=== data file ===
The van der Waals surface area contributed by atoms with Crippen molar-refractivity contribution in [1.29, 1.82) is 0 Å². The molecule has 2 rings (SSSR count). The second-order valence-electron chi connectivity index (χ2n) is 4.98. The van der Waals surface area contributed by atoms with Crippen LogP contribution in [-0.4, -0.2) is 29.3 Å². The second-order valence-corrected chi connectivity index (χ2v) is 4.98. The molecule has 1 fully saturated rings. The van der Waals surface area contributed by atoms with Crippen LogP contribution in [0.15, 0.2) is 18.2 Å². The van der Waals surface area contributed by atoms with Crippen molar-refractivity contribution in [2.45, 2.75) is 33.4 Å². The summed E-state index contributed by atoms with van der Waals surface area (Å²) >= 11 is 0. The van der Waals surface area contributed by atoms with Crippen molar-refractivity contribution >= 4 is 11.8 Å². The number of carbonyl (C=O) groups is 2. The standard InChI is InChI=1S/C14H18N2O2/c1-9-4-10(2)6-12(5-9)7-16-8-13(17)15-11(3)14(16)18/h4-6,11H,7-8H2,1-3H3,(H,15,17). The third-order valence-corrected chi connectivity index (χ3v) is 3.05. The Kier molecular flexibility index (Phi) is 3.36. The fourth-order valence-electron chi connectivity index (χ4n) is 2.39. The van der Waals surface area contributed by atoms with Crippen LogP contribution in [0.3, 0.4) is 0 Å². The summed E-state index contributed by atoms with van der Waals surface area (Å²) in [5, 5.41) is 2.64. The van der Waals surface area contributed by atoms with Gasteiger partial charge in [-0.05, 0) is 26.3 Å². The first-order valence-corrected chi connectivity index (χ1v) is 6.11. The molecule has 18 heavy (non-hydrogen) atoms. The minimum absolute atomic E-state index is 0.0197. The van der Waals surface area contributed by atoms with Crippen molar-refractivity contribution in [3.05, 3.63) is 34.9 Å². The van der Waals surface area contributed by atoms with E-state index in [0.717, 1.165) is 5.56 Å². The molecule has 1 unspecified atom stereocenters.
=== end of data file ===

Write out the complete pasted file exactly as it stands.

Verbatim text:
The van der Waals surface area contributed by atoms with Crippen molar-refractivity contribution in [1.29, 1.82) is 0 Å². The molecule has 2 rings (SSSR count). The second-order valence-electron chi connectivity index (χ2n) is 4.98. The van der Waals surface area contributed by atoms with Crippen LogP contribution in [-0.4, -0.2) is 29.3 Å². The second-order valence-corrected chi connectivity index (χ2v) is 4.98. The molecule has 1 fully saturated rings. The van der Waals surface area contributed by atoms with Crippen LogP contribution in [0.15, 0.2) is 18.2 Å². The van der Waals surface area contributed by atoms with Crippen molar-refractivity contribution in [2.45, 2.75) is 33.4 Å². The summed E-state index contributed by atoms with van der Waals surface area (Å²) >= 11 is 0. The van der Waals surface area contributed by atoms with Crippen molar-refractivity contribution >= 4 is 11.8 Å². The number of carbonyl (C=O) groups is 2. The standard InChI is InChI=1S/C14H18N2O2/c1-9-4-10(2)6-12(5-9)7-16-8-13(17)15-11(3)14(16)18/h4-6,11H,7-8H2,1-3H3,(H,15,17). The third-order valence-corrected chi connectivity index (χ3v) is 3.05. The Kier molecular flexibility index (Phi) is 3.36. The fourth-order valence-electron chi connectivity index (χ4n) is 2.39. The van der Waals surface area contributed by atoms with Crippen LogP contribution in [0.3, 0.4) is 0 Å². The summed E-state index contributed by atoms with van der Waals surface area (Å²) in [5, 5.41) is 2.64. The van der Waals surface area contributed by atoms with Gasteiger partial charge in [-0.05, 0) is 26.3 Å². The first-order valence-corrected chi connectivity index (χ1v) is 6.11. The molecule has 18 heavy (non-hydrogen) atoms. The minimum absolute atomic E-state index is 0.0197. The van der Waals surface area contributed by atoms with Crippen molar-refractivity contribution in [3.05, 3.63) is 34.9 Å². The van der Waals surface area contributed by atoms with E-state index in [0.717, 1.165) is 5.56 Å². The molecule has 1 unspecified atom stereocenters.